This routine is ideal anytime there is a mathematical procedure one wants students to learn when there is an early similar mathematical procedure students have already learned. The earlier example does not need to be identical to the new procedure. Students noticing the differences between the two can be as powerful as noticing the similarities.

Further resources related to this routine are available here.

Language Routines

There are times when the focus of a mathematics classroom is on building language, both the academic language of the discipline of mathematics and the everyday language needed to converse about mathematical ideas with each other.

The eight language routines developed by the Standard Center for Assessment, Learning, and Equity are ideal for these moments.

  • MLR 1: Stronger and Clearer Each Time
  • MLR 2: Collect and Display
  • MLR 3: Critique, Correct, and Clarify
  • MLR 4: Information Gap
  • MLR 5: Co-Craft Questions and Problems
  • MLR 6: Three Reads
  • MLR 7: Compare and Connect
  • MLR 8: Discussion Supports

Each routine is described in a little detail in the teacher guide for the Illustrative Mathematics curriculum. The IM curriculum also contains many examples of when and why one might want to use the math language routines.

Group Learning Routines

For those teachers who teach multiple subjects, the subject-agnostic group learning routines developed by All Ed may be ideal. Each routine is described in detail, and different routines are provided for different use cases.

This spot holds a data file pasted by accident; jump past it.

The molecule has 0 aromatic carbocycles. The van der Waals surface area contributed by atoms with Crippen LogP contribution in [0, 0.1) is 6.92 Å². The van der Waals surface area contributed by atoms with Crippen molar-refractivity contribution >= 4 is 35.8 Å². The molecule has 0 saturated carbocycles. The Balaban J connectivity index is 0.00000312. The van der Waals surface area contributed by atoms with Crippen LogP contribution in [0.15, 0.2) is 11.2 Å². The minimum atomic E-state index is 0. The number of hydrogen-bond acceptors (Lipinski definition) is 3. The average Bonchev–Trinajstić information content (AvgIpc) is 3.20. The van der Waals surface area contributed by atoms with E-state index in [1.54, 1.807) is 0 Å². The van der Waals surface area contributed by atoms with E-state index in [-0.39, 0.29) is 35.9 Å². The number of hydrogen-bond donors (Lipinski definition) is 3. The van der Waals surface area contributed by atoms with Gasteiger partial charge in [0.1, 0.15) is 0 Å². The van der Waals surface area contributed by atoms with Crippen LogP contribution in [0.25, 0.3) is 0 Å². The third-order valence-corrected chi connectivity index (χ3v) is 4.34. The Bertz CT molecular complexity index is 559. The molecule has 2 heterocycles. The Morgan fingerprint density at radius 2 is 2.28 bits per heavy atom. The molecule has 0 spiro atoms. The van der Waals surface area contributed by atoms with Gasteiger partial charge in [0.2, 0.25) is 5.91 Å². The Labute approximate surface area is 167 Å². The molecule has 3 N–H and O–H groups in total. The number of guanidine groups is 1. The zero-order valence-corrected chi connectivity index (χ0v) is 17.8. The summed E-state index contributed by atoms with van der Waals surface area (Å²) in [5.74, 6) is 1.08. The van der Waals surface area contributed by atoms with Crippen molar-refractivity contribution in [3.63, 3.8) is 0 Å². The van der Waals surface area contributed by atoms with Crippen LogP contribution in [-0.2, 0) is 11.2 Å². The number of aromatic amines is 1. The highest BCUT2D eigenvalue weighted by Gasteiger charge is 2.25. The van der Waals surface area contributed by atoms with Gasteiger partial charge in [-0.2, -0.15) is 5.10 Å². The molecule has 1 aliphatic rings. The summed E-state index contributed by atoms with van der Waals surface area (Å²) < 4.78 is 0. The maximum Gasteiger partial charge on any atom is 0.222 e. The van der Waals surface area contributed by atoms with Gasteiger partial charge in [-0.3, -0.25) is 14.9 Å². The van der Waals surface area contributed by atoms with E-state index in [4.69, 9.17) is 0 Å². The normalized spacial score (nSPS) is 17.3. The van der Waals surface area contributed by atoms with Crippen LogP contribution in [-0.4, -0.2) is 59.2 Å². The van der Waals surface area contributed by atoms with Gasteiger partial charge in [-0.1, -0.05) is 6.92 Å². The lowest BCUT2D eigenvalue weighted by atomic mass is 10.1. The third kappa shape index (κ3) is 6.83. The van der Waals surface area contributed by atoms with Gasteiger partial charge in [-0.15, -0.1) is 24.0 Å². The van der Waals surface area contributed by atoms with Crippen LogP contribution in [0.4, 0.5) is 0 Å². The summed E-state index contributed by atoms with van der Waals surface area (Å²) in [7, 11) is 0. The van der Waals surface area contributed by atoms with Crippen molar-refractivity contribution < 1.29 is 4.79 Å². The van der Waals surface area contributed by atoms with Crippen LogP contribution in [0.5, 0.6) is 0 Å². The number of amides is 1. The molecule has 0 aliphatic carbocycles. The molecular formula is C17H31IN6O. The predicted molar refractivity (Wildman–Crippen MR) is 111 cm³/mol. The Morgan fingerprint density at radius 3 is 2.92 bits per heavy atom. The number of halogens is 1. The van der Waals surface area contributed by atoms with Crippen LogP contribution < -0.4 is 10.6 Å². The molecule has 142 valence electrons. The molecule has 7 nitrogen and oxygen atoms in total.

One of my favourite group learning routines is Idea Carousel, and I frequently use it in professional development sessions. In this routine, learners have a big idea they are unpacking, and the components of this big idea have been separated into separate posters. Learners are given one marker for each group and rotate through the posters around the room, swapping the marker to another recorder on each rotation. As learners circulate, they add detail and annotate the previous ideas added by other groups. At the end of the carousel, the teacher leads a whole group conversation based on the posters.

A poster showing several different colours of text and signs of collaboration between different groups of educators.
A sample poster from one of many workshops.

Routines for Teacher Learning

While all of the routines I’ve described before lead to educator learning, there are specific routines designed for people who facilitate teacher learning to use.

One of my favourite educator pedagogies is a rehearsal of teaching.